Agency: Ogilvy & Mather, New York
Star Rating: 1.5
Miller spots prove to be the cold duck of beer advertising.
Let's begin with the footnote: The new Miller branding campaign may have the most explicitly racist -- or, at least, racial-overtones in beer-marketing history.
In two spots aimed principally at the Latino market, commercials from LatinWorks Marketing, Austin, Texas make dismissive-verging-on-derisive observations about Anglos. The first is in an interview with the charming, loquacious boxing champion Fernando Vargas, who kids about his barrio-to-gated community odyssey, ending in a neighborhood called Spanish Hills. There, he says, despite the exotic name, he's the only Hispanic resident.
"I guess, you know, white people like the way it sounds," he laughs. "They didn't come and greet me with a basket full of goodies." Because, presumably, they wish he weren't among them.
Vargas is delighted at the twist of fate -- and how can you not sympathize? -- but a beer commercial is not the place for ethnic taunting. Nor stereotyping. A second spot, about clubbing in Los Angeles, shows a hunky Latino guy ignoring two blonde beauties in favor of the authentic Latinas in a less chichi, more authentic hangout. The condescending implication: White girls are phony.
Maybe for the target audience these slights will seem like revealed truth. So what? This is a conversation in which the Miller Brewing Co. should not be engaged.
The mainstream parts of Miller's new campaigns contain nothing so polarizing. Unfortunately, they contain nothing so attention-getting, either. The Miller High Life spots from Wieden & Kennedy, Portland, Ore., are more of the witty, tongue-in-cheek paeans to blue-collar life we've seen for three years. And the ambitious new Lite work has some nice touches, too, in a series about embarrassing moments recounted to friends. "Life is best told over a great-tasting Miller Light," the voice-over declares, "at a place called Miller Time."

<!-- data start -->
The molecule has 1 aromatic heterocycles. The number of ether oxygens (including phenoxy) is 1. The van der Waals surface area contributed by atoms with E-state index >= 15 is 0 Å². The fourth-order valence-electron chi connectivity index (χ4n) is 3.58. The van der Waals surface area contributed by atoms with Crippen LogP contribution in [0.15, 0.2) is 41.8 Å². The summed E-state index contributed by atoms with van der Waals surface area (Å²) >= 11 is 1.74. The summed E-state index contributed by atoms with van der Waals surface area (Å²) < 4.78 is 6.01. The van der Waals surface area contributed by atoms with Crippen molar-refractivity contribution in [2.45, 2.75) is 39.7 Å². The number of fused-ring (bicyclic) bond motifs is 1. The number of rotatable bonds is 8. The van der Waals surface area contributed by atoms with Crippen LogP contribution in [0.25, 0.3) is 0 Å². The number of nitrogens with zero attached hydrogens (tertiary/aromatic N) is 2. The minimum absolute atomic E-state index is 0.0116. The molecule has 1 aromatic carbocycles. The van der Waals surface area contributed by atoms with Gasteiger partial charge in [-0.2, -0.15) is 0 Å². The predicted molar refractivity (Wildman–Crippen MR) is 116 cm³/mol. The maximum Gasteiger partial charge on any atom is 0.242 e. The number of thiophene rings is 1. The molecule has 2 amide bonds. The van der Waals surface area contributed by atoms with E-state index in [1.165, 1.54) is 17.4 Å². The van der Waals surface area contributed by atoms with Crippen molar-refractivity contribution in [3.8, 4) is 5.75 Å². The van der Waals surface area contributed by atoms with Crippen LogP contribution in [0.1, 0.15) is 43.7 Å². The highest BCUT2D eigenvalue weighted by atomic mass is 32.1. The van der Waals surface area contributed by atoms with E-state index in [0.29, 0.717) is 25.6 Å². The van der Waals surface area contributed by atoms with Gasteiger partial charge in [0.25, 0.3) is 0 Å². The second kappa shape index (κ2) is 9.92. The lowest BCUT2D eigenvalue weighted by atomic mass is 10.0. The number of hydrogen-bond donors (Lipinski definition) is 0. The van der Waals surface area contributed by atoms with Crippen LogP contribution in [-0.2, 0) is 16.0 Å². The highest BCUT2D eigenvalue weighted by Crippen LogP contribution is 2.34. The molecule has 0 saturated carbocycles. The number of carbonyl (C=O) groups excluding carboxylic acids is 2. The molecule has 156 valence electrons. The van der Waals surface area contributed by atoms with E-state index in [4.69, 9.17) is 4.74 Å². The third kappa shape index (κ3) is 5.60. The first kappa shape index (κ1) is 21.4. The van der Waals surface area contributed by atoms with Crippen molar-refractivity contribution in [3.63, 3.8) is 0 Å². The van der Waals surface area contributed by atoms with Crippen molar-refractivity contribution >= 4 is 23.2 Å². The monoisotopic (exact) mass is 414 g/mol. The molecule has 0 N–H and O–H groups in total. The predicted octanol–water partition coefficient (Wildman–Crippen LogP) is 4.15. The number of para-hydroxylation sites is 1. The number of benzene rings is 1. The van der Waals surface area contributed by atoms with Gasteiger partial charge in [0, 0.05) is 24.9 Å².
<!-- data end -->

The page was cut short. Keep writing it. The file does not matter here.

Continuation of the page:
In one, a guy sees a pickpocket fingering his wallet, chases the thief and threatens him into surrendering it. At home, however, he sees his actual wallet -- identical -- which he'd left on the coffee table. He'd accidentally committed a mugging. Another weird and wonderful vignette shows a guy thumbing a ride on a truck. The cheerful trucker soon produces a ventriloquist dummy, which makes screeching sounds. The rider jumps out of the moving vehicle.
The stories aren't about beer. But the subsequent storytelling is legitimately about the beer-drinking experience. Miller Time, that is.
Work falls short
Despite, the strength of the concept, much of the work falls just short, featuring anecdotes more irritating than amusing. In one, a visiting fiance mistakenly swallows some Viagra-like pills and has to hide his priapic self, for six hours, in the future in-laws' swimming pool. In another, a female office worker crawls atop the photocopier trying to retrieve a document that had slipped behind it. Naturally a co-worker catches her splayed in an indicting pose. Har-dee-har-har.
Much worse is a "quality" spot, from Ogilvy & Mather, New York, filmed in a Lite brewery.
"Everyone who makes beer wants to give something back," an employee declares, ridiculously, "to take ingredients and do something special." Uh huh. That explains high-speed-bottling footage from the "special" factory venue, about as thirst-provoking as an industrial solvents plant. It's an ad that impeaches itself -- which is better than race-baiting, we suppose. Although, until it's pulled, at least the race-baiting will sell beer.